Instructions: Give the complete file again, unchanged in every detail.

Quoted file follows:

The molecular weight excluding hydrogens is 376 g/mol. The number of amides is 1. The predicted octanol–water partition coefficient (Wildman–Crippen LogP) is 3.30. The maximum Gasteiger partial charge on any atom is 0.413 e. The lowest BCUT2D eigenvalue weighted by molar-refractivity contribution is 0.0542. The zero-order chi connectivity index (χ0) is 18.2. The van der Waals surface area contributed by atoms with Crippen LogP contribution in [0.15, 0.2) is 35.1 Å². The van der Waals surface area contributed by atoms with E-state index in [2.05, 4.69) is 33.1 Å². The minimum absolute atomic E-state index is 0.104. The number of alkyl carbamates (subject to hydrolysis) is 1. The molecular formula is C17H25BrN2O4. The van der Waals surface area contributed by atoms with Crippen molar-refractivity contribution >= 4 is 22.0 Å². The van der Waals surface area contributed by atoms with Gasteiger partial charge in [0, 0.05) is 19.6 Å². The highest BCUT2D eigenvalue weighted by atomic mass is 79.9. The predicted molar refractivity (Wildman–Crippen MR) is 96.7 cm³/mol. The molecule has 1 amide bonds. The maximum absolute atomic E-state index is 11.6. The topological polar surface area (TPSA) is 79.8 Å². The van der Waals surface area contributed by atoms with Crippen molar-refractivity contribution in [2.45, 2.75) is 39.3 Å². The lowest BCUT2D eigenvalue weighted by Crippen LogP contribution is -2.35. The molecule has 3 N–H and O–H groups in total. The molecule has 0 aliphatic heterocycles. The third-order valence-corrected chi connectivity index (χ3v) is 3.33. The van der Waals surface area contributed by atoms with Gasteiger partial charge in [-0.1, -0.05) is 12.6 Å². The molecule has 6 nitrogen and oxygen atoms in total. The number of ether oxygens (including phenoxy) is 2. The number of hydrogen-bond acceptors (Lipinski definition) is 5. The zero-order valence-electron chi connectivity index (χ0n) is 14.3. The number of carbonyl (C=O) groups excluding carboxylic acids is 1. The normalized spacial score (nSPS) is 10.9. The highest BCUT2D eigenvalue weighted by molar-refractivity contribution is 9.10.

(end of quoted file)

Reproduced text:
The molecular weight excluding hydrogens is 376 g/mol. The number of amides is 1. The predicted octanol–water partition coefficient (Wildman–Crippen LogP) is 3.30. The maximum Gasteiger partial charge on any atom is 0.413 e. The lowest BCUT2D eigenvalue weighted by molar-refractivity contribution is 0.0542. The zero-order chi connectivity index (χ0) is 18.2. The van der Waals surface area contributed by atoms with Crippen LogP contribution in [0.15, 0.2) is 35.1 Å². The van der Waals surface area contributed by atoms with E-state index in [2.05, 4.69) is 33.1 Å². The minimum absolute atomic E-state index is 0.104. The number of alkyl carbamates (subject to hydrolysis) is 1. The molecular formula is C17H25BrN2O4. The van der Waals surface area contributed by atoms with Crippen molar-refractivity contribution >= 4 is 22.0 Å². The van der Waals surface area contributed by atoms with Gasteiger partial charge in [0, 0.05) is 19.6 Å². The highest BCUT2D eigenvalue weighted by atomic mass is 79.9. The predicted molar refractivity (Wildman–Crippen MR) is 96.7 cm³/mol. The molecule has 1 amide bonds. The maximum absolute atomic E-state index is 11.6. The topological polar surface area (TPSA) is 79.8 Å². The van der Waals surface area contributed by atoms with Crippen molar-refractivity contribution in [2.45, 2.75) is 39.3 Å². The lowest BCUT2D eigenvalue weighted by Crippen LogP contribution is -2.35. The molecule has 3 N–H and O–H groups in total. The molecule has 0 aliphatic heterocycles. The third-order valence-corrected chi connectivity index (χ3v) is 3.33. The van der Waals surface area contributed by atoms with Gasteiger partial charge in [-0.1, -0.05) is 12.6 Å². The molecule has 6 nitrogen and oxygen atoms in total. The number of ether oxygens (including phenoxy) is 2. The number of hydrogen-bond acceptors (Lipinski definition) is 5. The zero-order valence-electron chi connectivity index (χ0n) is 14.3. The number of carbonyl (C=O) groups excluding carboxylic acids is 1. The normalized spacial score (nSPS) is 10.9. The highest BCUT2D eigenvalue weighted by molar-refractivity contribution is 9.10.